Share Name Share Symbol Market Type Share ISIN Share Description
Tesco Plc LSE:TSCO London Ordinary Share GB0008847096 ORD 5P
  Price Change % Change Share Price Shares Traded Last Trade
  2.70 1.13% 242.40 595,169 08:50:35
Bid Price Offer Price High Price Low Price Open Price
242.30 242.50 242.40 239.10 240.00
Industry Sector Turnover (m) Profit (m) EPS - Basic PE Ratio Market Cap (m)
Food & Drug Retailers 63,911.00 1,674.00 13.65 17.8 23,679
Last Trade Time Trade Type Trade Size Trade Price Currency
08:49:53 AT 1,000 242.40 GBX

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Date Time Title Posts
23/5/201906:48TESCO (MODERATED)77
05/5/201919:12Will TESCO hit a low of 170p ?????340
10/4/201906:12Tesco Full Year Results 10.04.19 Preview1

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Tesco Daily Update: Tesco Plc is listed in the Food & Drug Retailers sector of the London Stock Exchange with ticker TSCO. The last closing price for Tesco was 239.70p.
Tesco Plc has a 4 week average price of 223.70p and a 12 week average price of 220.70p.
The 1 year high share price is 254.10p while the 1 year low share price is currently 187.05p.
There are currently 9,768,373,524 shares in issue and the average daily traded volume is 23,296,103 shares. The market capitalisation of Tesco Plc is £23,678,537,422.18.
albert3591: No doubt Tesco will be jumping on the Sainsbury’s bandwagon and cutting their managerial staff.more for the share price no doubt.
pugugly: Olny red flag possible is that new man is from Walgreens Boots Alliance and their share price performance has been very soggy over the past year -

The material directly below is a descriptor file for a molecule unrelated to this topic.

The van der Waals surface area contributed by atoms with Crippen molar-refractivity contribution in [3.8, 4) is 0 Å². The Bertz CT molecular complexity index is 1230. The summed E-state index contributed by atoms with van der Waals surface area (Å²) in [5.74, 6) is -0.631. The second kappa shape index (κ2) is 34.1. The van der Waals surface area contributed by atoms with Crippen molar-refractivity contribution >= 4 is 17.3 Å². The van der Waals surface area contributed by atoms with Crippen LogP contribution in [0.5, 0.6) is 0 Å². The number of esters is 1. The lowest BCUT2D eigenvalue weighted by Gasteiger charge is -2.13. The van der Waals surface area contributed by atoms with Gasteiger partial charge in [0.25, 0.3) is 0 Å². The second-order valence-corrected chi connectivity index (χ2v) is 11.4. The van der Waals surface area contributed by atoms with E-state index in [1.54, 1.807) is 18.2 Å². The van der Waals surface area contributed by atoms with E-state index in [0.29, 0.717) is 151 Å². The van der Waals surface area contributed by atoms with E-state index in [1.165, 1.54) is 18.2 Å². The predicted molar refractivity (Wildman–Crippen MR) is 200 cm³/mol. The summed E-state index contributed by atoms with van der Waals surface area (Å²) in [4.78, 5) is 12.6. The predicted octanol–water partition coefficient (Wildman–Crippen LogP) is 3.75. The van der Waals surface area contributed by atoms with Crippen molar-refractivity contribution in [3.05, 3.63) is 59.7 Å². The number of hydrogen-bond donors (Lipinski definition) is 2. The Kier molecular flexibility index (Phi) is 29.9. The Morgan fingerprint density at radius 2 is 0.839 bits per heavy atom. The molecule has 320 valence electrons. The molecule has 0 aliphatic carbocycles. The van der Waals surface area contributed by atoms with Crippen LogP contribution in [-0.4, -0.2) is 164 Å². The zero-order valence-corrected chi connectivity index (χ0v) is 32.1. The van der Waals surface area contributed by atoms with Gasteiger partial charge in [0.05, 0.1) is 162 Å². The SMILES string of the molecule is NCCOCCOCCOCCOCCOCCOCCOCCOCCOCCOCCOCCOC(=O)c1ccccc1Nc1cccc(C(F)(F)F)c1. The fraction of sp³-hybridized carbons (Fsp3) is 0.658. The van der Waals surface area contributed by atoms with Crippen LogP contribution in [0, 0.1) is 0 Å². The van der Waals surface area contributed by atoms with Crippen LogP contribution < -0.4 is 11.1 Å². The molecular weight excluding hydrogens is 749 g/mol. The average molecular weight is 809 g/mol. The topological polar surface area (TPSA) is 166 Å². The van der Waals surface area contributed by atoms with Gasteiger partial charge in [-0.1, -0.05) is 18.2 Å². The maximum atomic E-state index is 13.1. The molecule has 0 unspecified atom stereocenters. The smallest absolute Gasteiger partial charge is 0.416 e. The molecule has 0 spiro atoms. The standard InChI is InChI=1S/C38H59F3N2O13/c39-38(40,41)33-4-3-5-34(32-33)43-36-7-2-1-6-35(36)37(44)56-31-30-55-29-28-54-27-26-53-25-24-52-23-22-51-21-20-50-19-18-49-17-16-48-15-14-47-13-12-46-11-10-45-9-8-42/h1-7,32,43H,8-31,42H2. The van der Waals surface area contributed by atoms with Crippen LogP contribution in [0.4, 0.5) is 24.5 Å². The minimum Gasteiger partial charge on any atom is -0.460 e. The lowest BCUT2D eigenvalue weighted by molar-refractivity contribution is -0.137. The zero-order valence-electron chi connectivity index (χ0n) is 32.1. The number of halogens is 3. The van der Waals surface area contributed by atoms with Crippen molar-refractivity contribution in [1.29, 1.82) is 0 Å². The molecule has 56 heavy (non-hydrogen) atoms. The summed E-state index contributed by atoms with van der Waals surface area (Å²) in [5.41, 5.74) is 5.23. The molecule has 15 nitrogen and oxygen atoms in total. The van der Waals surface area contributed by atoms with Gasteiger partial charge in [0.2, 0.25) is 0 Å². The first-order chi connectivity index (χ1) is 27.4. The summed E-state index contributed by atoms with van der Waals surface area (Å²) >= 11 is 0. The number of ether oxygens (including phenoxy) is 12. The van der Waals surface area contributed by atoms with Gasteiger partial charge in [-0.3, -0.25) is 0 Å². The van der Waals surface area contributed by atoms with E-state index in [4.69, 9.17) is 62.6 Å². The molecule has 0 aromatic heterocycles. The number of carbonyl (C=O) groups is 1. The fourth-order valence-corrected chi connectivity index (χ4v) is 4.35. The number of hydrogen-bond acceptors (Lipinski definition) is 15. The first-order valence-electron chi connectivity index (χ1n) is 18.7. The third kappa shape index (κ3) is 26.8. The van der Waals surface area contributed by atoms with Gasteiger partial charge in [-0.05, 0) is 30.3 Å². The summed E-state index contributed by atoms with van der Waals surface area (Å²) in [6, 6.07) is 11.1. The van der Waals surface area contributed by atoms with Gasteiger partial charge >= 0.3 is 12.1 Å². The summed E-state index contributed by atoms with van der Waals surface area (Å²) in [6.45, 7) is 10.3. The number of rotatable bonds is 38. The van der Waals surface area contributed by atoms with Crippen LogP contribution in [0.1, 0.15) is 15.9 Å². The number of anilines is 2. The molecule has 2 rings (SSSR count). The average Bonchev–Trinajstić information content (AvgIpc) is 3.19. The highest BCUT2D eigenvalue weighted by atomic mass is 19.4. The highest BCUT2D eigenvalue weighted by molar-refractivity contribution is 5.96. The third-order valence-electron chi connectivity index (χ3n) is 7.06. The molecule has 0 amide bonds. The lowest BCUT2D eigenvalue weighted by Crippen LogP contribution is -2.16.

nathdani: I suppose when the share price rises you will be gone.
loganair: 1,000 more reasons why I’m avoiding the Tesco share price: I can understand why the Tesco share price is something plenty of share pickers want to get their teeth into. At current prices, Britain’s biggest supermarket retailer boasts a forward P/E ratio of 13.2 times, coming in below the FTSE 100 corresponding average of around 14.5 times. For a stock City brokers expect to grow earnings by double-digit percentages over the next couple of years at least, well, Tesco appears to be a bona-fide bargain right now. I’m not tempted to buy into the firm, however, low valuation or not. The grocer’s share price has fallen 11% from its 2019 highs struck around 250p in late April and, judging from recent newsflow, there’s plenty of reason to expect it to keep falling. Price hikes are coming: The sales renaissance which Tesco enjoyed up until fairly recently has well and truly run out of steam. Latest trading numbers showed sales growth more-or-less stagnate in the first fiscal quarter. That’s a reflection of expansion by its competitors and the mounting pressure on household budgets that’s exacerbating the rush to cheaper supermarkets such as Aldi and Lidl. I expect recent news of price hikes will go down like a cup of cold sick for the customers that are still sticking by Tesco too, and worsen the current exodus. In the face of rising costs, it’s been forced to raise prices on some 1,000 goods across the store in the past couple of weeks, according to data seen by the Press Association, with prices going up by an average of 11% on a broad range of items. The likes of Tesco find themselves in one of those dreaded Catch-22 situations: keep prices low and with them razor-thin margins; or increase them and lose even more loyal customers. The Footsie firm has opted for the latter, and it’s likely the price rises will keep coming given the probability that the pound will keep on sliding. So forget about those City predictions of handsome profit increases over the next couple of years, I say. It’s hard to see how Tesco will deliver on these estimates, and I expect them to be chopped back sooner rather than later and prompt a further slip in the share price.